Are we forcing team work but shying away from relationships

by madwife2002 4,139 Views | 13 Comments Senior Moderator

Over the years there have been many changes for the better in healthcare and nursing. Along the way we have lost the natural ability to work as a team and we are reluctant to socialize with each other outside work-is there a connection with the 'poor' team work many of us experience.

  1. 2

    Are we forcing team work but shying away from relationships

    How to balance work and home life has been a challenge. As a nurse, I do not know how I have done it through the past 24 years. I have encountered many obstacles and challenges along the way and it doesnít get any easier even with all the practice I have had.

    The hours as a nurse are often long and not conducive with the Ďnormalí person who often works 9-5 with clear defined breaks and every weekend off. When I was younger I only hung out with other health care professionals or other emergency service staff because we all worked horrible shifts, every holiday known to mankind and we were all kind of crazy.

    Back when I started nursing, shops didnít open on a Sunday and they closed early during the week. Shops didnít open on the major holidays and there was no such thing as a 24 hour openings.

    This meant that nobody in society actually understood the hours nurses kept or the concept of shift rotation. We would go out partying after work; there were social clubs just for us. We talked Ďshopí all the time; we laughed a lot at work and at play. It was fun or so it appeared all the time. We worked hard and we played hard, and we laughed a lot. Most nurses worked rotational shifts; we worked 8 hour shifts which could mean a 10 day straight if you wanted a weekend off, you would work a mixture of earlies and lates during that 10 day straight. We also worked 6 weeks days and 2 weeks nights. We all moaned and complained when we went on nights but we had no choice we had to do what we were told.

    If you had a family some nurses had to give up nursing because they could not manage child care and working the shifts. Nursing was defiantly not child friendly unless you had fantastic home support you could not work. Often Managers and charge nurses would go part time and drop back down to being Ďjustí the RN on the floor. There was no fast track to nursing in those days and managers had been floor RNs for many years themselves before promotion. Child care was either done by family, a nanny or child minder or you paid through the nose for sending your child to child care facilities, and they were not nurse friendly and often opened way after your shift started.

    I think this is easier in todayís society because a lot of jobs now have shifts and strange hours so child care facilities and child minders have to be more flexible.
    What I have noticed over the years is that having a baby now does not mean a loss of career with new mothers often returning to work very quickly after the birth of their baby.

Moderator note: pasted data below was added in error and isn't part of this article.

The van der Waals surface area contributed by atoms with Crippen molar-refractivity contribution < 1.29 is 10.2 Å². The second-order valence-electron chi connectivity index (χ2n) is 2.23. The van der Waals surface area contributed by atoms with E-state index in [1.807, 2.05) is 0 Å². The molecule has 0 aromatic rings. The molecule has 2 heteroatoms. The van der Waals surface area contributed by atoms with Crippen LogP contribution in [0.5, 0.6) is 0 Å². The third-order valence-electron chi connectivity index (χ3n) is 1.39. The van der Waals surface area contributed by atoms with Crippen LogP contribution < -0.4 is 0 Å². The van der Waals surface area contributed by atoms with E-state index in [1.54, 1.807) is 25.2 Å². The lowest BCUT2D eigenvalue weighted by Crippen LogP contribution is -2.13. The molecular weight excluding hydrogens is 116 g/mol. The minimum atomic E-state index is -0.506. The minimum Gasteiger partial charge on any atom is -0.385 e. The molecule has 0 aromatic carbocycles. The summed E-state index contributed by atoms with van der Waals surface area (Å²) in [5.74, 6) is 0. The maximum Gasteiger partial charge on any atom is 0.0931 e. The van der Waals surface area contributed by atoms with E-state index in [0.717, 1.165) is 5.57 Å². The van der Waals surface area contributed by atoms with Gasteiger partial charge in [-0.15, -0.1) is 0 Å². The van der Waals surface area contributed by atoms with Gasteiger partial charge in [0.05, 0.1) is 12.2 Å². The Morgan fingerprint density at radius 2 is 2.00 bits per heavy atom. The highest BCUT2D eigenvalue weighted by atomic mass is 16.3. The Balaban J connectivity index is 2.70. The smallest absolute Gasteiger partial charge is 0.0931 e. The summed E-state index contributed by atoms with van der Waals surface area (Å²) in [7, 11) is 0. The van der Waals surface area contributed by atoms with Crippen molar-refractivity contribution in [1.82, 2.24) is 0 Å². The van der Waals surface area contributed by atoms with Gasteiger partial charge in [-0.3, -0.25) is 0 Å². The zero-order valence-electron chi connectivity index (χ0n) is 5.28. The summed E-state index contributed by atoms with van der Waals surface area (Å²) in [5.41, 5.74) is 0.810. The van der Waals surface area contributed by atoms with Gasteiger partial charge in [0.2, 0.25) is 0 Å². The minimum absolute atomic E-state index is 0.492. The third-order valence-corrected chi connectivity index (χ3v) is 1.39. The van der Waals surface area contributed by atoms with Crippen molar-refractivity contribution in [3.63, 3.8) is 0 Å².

Most career nurses donít step down out of their charge or managers position, so less promotion and movement of staff. Rarely do we socialize outside of work, the social clubs have disappeared and we donít seem to have a lot of fun in our everyday life.

    Moaning and complaining have taken over the laughter and fun we would have even when we were run off our feet. Nurses will often frown on other nurses who appear to be laughing and having fun, often believing they canít be working as hard as they are, or their assignment must be unfair.

    Social activities outside work are rarely planned as we donít always like our co-workers so why would we go out with them. Years ago if you made a list or a plan everybody was involved today few write their names down and it is always the same ones. I know I am generalizing, before you shoot me down.

    As usual I am giving you food for thought, are we as a nursing society so detached from each other that we do not have fun together so we cannot work better as a team. I ask this because we work so hard now to get each other to be team players, yet years ago we all worked together as a team is this because we connected more on a social level or was it because moaning and complaining was not tolerated so you didnít do it? Team work was a expectation and we didnít seem to work on it, formal education was not needed!

    We are all so much more educated, we expect more from everybody while putting in a lot less. We are all so frightened of having a relationship with our co-worker than we donít invest in their wellbeing. It is all about ĎMEí!
    Last edit by Joe V on Dec 20, '12
    irisheyesRsmilin and Joe V like this.
  2. Read more articles from madwife2002

  3. About madwife2002

    madwife2002 joined Jan '05 - from 'Ohio'. madwife2002 has '24' year(s) of experience and specializes in 'RN, RM, BSN'. Posts: 9,464 Likes: 5,192; Learn more about madwife2002 by visiting their allnursesPage


    Find Similar Topics

    13 Comments so far...